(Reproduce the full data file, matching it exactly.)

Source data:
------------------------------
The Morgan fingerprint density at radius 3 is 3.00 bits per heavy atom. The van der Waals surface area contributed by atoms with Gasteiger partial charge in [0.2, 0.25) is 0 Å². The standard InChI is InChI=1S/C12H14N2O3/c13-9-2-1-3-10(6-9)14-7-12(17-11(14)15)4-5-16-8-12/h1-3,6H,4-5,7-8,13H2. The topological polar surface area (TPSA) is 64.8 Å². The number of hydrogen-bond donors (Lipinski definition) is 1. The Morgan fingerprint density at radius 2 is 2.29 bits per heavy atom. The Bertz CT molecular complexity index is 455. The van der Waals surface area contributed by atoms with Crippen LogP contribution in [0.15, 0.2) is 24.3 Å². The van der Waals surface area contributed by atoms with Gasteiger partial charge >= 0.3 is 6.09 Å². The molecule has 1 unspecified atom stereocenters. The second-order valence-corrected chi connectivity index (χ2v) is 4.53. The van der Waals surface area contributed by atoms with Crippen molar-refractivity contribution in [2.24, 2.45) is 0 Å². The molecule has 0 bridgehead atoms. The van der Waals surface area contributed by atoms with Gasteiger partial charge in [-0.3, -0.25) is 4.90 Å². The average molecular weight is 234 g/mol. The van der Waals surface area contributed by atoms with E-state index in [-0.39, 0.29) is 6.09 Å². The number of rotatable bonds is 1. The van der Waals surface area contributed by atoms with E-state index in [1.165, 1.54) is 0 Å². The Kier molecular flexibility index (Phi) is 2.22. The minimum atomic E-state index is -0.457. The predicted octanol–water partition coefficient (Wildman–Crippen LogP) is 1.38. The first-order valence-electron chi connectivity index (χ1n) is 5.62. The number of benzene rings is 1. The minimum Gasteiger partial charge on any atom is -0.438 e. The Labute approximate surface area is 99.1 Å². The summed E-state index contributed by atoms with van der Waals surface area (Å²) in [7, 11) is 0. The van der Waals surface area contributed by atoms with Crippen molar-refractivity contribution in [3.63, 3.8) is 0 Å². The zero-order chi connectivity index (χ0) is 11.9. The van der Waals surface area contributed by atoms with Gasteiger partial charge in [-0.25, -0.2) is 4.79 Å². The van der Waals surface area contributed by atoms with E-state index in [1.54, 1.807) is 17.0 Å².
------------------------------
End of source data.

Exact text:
The Morgan fingerprint density at radius 3 is 3.00 bits per heavy atom. The van der Waals surface area contributed by atoms with Gasteiger partial charge in [0.2, 0.25) is 0 Å². The standard InChI is InChI=1S/C12H14N2O3/c13-9-2-1-3-10(6-9)14-7-12(17-11(14)15)4-5-16-8-12/h1-3,6H,4-5,7-8,13H2. The topological polar surface area (TPSA) is 64.8 Å². The number of hydrogen-bond donors (Lipinski definition) is 1. The Morgan fingerprint density at radius 2 is 2.29 bits per heavy atom. The Bertz CT molecular complexity index is 455. The van der Waals surface area contributed by atoms with Crippen LogP contribution in [0.15, 0.2) is 24.3 Å². The van der Waals surface area contributed by atoms with Gasteiger partial charge >= 0.3 is 6.09 Å². The molecule has 1 unspecified atom stereocenters. The second-order valence-corrected chi connectivity index (χ2v) is 4.53. The van der Waals surface area contributed by atoms with Crippen molar-refractivity contribution in [2.24, 2.45) is 0 Å². The molecule has 0 bridgehead atoms. The van der Waals surface area contributed by atoms with Gasteiger partial charge in [-0.3, -0.25) is 4.90 Å². The average molecular weight is 234 g/mol. The van der Waals surface area contributed by atoms with E-state index in [-0.39, 0.29) is 6.09 Å². The number of rotatable bonds is 1. The van der Waals surface area contributed by atoms with E-state index in [1.165, 1.54) is 0 Å². The Kier molecular flexibility index (Phi) is 2.22. The minimum atomic E-state index is -0.457. The predicted octanol–water partition coefficient (Wildman–Crippen LogP) is 1.38. The first-order valence-electron chi connectivity index (χ1n) is 5.62. The number of benzene rings is 1. The minimum Gasteiger partial charge on any atom is -0.438 e. The Labute approximate surface area is 99.1 Å². The summed E-state index contributed by atoms with van der Waals surface area (Å²) in [7, 11) is 0. The van der Waals surface area contributed by atoms with Crippen molar-refractivity contribution in [3.63, 3.8) is 0 Å². The zero-order chi connectivity index (χ0) is 11.9. The van der Waals surface area contributed by atoms with Gasteiger partial charge in [-0.25, -0.2) is 4.79 Å². The van der Waals surface area contributed by atoms with E-state index in [1.54, 1.807) is 17.0 Å².